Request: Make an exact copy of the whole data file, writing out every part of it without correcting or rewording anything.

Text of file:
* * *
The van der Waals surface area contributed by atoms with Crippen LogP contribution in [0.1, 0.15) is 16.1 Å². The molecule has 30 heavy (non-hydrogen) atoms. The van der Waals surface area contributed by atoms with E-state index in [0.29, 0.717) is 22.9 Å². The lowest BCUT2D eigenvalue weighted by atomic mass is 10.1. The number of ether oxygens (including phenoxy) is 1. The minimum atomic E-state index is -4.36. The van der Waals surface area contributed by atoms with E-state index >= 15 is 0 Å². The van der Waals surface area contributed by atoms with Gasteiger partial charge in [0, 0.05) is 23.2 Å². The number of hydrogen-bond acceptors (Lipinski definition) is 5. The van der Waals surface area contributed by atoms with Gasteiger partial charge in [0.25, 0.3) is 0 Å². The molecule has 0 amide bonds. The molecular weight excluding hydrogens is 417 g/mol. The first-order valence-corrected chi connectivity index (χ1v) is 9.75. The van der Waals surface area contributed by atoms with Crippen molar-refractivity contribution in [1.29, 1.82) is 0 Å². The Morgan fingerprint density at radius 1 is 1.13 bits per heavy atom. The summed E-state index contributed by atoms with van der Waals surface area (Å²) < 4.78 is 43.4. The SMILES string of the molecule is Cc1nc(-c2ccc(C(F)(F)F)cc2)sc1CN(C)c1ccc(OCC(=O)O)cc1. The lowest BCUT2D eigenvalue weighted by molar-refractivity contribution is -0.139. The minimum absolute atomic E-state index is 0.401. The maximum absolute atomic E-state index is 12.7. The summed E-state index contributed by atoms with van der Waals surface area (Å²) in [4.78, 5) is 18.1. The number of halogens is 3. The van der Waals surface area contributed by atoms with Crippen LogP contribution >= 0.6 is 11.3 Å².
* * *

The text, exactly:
The van der Waals surface area contributed by atoms with Crippen LogP contribution in [0.1, 0.15) is 16.1 Å². The molecule has 30 heavy (non-hydrogen) atoms. The van der Waals surface area contributed by atoms with E-state index in [0.29, 0.717) is 22.9 Å². The lowest BCUT2D eigenvalue weighted by atomic mass is 10.1. The number of ether oxygens (including phenoxy) is 1. The minimum atomic E-state index is -4.36. The van der Waals surface area contributed by atoms with E-state index >= 15 is 0 Å². The van der Waals surface area contributed by atoms with Gasteiger partial charge in [0, 0.05) is 23.2 Å². The number of hydrogen-bond acceptors (Lipinski definition) is 5. The van der Waals surface area contributed by atoms with Gasteiger partial charge in [0.25, 0.3) is 0 Å². The molecule has 0 amide bonds. The molecular weight excluding hydrogens is 417 g/mol. The first-order valence-corrected chi connectivity index (χ1v) is 9.75. The van der Waals surface area contributed by atoms with Crippen molar-refractivity contribution in [1.29, 1.82) is 0 Å². The Morgan fingerprint density at radius 1 is 1.13 bits per heavy atom. The summed E-state index contributed by atoms with van der Waals surface area (Å²) < 4.78 is 43.4. The SMILES string of the molecule is Cc1nc(-c2ccc(C(F)(F)F)cc2)sc1CN(C)c1ccc(OCC(=O)O)cc1. The lowest BCUT2D eigenvalue weighted by molar-refractivity contribution is -0.139. The minimum absolute atomic E-state index is 0.401. The maximum absolute atomic E-state index is 12.7. The summed E-state index contributed by atoms with van der Waals surface area (Å²) in [4.78, 5) is 18.1. The number of halogens is 3. The van der Waals surface area contributed by atoms with Crippen LogP contribution >= 0.6 is 11.3 Å².